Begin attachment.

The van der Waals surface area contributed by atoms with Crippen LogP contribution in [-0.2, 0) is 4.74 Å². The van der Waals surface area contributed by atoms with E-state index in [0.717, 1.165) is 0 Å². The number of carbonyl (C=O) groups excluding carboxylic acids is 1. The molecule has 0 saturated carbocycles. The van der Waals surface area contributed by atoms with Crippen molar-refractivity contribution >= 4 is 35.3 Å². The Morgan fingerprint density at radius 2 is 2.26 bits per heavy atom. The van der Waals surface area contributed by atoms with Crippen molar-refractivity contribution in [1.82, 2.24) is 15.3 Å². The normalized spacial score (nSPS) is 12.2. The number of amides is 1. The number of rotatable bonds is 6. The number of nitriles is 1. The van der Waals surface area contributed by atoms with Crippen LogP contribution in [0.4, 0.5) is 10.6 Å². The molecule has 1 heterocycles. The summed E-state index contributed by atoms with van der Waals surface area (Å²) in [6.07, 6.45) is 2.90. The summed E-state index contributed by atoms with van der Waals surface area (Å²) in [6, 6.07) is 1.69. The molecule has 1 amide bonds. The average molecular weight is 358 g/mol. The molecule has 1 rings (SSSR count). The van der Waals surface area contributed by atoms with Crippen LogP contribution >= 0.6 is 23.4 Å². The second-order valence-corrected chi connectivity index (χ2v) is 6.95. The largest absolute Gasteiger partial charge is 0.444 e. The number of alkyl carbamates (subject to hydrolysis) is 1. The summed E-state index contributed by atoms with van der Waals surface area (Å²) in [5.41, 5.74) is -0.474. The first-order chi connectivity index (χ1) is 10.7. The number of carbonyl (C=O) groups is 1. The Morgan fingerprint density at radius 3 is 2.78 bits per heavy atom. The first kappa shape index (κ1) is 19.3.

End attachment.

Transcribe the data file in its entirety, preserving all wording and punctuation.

The van der Waals surface area contributed by atoms with Crippen LogP contribution in [-0.2, 0) is 4.74 Å². The van der Waals surface area contributed by atoms with E-state index in [0.717, 1.165) is 0 Å². The number of carbonyl (C=O) groups excluding carboxylic acids is 1. The molecule has 0 saturated carbocycles. The van der Waals surface area contributed by atoms with Crippen molar-refractivity contribution >= 4 is 35.3 Å². The Morgan fingerprint density at radius 2 is 2.26 bits per heavy atom. The van der Waals surface area contributed by atoms with Crippen molar-refractivity contribution in [1.82, 2.24) is 15.3 Å². The normalized spacial score (nSPS) is 12.2. The number of amides is 1. The number of rotatable bonds is 6. The number of nitriles is 1. The van der Waals surface area contributed by atoms with Crippen LogP contribution in [0.4, 0.5) is 10.6 Å². The molecule has 1 heterocycles. The summed E-state index contributed by atoms with van der Waals surface area (Å²) in [6.07, 6.45) is 2.90. The summed E-state index contributed by atoms with van der Waals surface area (Å²) in [6, 6.07) is 1.69. The molecule has 1 amide bonds. The average molecular weight is 358 g/mol. The molecule has 1 rings (SSSR count). The van der Waals surface area contributed by atoms with Crippen LogP contribution >= 0.6 is 23.4 Å². The second-order valence-corrected chi connectivity index (χ2v) is 6.95. The largest absolute Gasteiger partial charge is 0.444 e. The number of alkyl carbamates (subject to hydrolysis) is 1. The summed E-state index contributed by atoms with van der Waals surface area (Å²) in [5.41, 5.74) is -0.474. The first-order chi connectivity index (χ1) is 10.7. The number of carbonyl (C=O) groups is 1. The Morgan fingerprint density at radius 3 is 2.78 bits per heavy atom. The first kappa shape index (κ1) is 19.3.